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by the way, how’s the apple watch doing?

This week was probably the most important one of the year for many early adopters out there (probably because Star Wars will only be out at the end of the year). Tim Cook – first disciple of Saint Steve – unveiled a whole bunch of new Apple gadgets, including a new iPhone, iPad, 3D Touch, and pencil (because “nobody wants a stylus”, right Steve?)

But what about the Watch, Tim? So far the Watch is slowly taking off with about 4M devices shipped. Good but still some way to go before they can replace something that’s been on our wrists for so long.

The recent announcement of an Hermes partnership (and a less “gadgety” look) is going to give it more credibility as a fashion accessory, a key step to reach before competing in the watch market (and not the smartwatch one). You could see the foundation of that strategy when they launched a high end Edition range. Let’s face it, no advertising will do more than showing off its features and how it could benefit our lives, but I doubt the millions of Apple users need convincing on that front. The real challenge to me is to convince people it can replace their watch – something that is everything BUT a gadget in most people’s minds.

One shouldn’t undermine how important that product line is to them. They are building on their new status of luxury brand (especially in Asia and according to Brandz) and will have to gain full credibility within the category.

Screen Shot 2015-09-13 at 19.47.49

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the renaissance of lego.

For a recent client meeting, we had to prepare by presenting our favourite brand. In the shadow of Apple and Coke, few would have chosen Lego. I remember spending hours mixing the content of Lego boxes collected Christmas after Christmas to build my own creations, just like, today, some commissioned artists amaze my eyes in the isles of our department stores. Lego might be one of the longest ideas ever created. They come back from nowhere and I have noticed 3 key factors to their success.

Staying true to themselves – the father and son story. In a time of recession, most brands have shifted their messages towards their heritage, going back to their brand’s roots, product classics or local heritage. Lego will forgive you for not knowing they are a Danish brand, as long as you remember their rectangle bricks, and the countless edifices you have been crafting and building with your dad. That story has even been the focus of their recent ad.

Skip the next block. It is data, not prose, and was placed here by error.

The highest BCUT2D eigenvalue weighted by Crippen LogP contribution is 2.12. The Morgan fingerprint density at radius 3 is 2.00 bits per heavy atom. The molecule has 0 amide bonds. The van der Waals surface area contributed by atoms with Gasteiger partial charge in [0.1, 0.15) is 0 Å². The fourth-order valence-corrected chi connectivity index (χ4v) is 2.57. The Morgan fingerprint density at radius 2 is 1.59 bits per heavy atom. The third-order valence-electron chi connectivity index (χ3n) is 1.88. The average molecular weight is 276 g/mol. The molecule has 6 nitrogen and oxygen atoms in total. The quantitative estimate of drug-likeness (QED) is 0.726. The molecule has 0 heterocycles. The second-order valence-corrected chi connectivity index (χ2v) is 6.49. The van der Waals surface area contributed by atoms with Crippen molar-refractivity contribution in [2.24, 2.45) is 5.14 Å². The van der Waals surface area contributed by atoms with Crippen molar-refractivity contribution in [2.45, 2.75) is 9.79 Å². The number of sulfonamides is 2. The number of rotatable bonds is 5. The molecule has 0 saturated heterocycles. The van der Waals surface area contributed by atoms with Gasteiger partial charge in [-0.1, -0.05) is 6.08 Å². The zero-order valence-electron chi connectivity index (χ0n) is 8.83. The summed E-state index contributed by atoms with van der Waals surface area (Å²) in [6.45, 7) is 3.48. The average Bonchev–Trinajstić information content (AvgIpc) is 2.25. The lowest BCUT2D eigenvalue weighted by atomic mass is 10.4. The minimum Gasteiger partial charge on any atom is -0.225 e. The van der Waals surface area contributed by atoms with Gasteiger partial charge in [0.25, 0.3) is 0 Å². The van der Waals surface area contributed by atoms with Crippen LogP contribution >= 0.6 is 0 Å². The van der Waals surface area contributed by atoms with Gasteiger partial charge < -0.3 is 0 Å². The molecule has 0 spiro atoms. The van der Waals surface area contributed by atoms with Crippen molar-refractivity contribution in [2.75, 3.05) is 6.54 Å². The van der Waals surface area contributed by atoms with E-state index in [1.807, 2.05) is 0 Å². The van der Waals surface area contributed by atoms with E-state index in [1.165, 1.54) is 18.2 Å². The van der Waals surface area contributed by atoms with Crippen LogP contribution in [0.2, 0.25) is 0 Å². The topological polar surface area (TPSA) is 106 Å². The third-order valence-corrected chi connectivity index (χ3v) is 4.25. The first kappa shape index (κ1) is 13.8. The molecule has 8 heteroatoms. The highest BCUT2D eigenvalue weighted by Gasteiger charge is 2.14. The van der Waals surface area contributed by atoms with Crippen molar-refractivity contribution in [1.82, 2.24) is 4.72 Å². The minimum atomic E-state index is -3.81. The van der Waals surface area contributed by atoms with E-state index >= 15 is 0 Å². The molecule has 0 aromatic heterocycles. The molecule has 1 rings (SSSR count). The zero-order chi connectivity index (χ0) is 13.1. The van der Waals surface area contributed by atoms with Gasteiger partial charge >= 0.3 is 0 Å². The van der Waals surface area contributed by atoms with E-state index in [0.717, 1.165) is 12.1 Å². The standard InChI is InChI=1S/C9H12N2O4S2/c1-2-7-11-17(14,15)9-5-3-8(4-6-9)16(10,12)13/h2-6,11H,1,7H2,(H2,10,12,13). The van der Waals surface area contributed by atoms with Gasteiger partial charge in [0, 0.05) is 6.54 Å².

lego dad and sson

Innovating and diversifying – They went beyond their category to build a strong, all round brand. Not many toy brands count a theme park, a fashion range (that I surprisingly spotted in Copenhagen airport) and a blockbuster film to their name. From a product perspective, they’ve also diversified through new product lines to reach girls with the successful launch of Lego Friends.

Staying relevant by celebrating popular culture – the partnerships with strong equities such as Star Wars to even create a collector piece, once retailing at $500 (and probably more on e-Bay), the hype around the launch of a Simpsons range or the celebration of Breaking Bad. They have followed a strategy of brand association, which could prove successful (Angry Bird with Rio and Star Wars edition) or disastrous (Cover Girl Hunger Games edition). Not only did they broaden their audience, from fathers and sons to nerds saving to buy their collectors, but they have also managed to respond to a growing competition in the bricks building market by keeping their name at the top of consumers’ mind. To the point that porn star Christy Mack chose Lego when challenging her audience for an interesting reward (mind you, I’m not interested). Or even Cern’s competition by hiding Legos in Google Street View. Speaking about nerds, what about some new ideas for your Halloween costumes?

Lego came from nowhere indeed but – having experienced with innovation – they managed to find the right balance between keeping their heritage and embracing the Now. And that’s just clever marketing. The challenge will be to remain focused and not overwhelmed by spreading around with no clear direction or brand vision. But we shouldn’t worry too much about that since they probably learnt from their past mistakes.

lego man

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is apple getting tired?

Apple’s slick product development strategy consists of permanently avoiding the maturity phase of its products by spreading the deployment of their existing innovations over time. This ensures consumers will keep upgrading their devices and flourish the company’s cash flow with minimum R&D. Perhaps what they didn’t realise is that this strategy is, today, leading the company itself to its maturity phase, as they are seen as lacking innovation as a whole.

Is Apple getting tired? The fact that this happened when Steve Jobs left the Earth is a mere coincidence to me. This trend had already started before he left. Maybe the answer simply relies in the fact that competition managed to catch up. Apple’s current trial with Samsung – the company behind the development of the iPhone’s nemesis – unveiled an interesting letter that says it all about Samsung’s threat on Apple.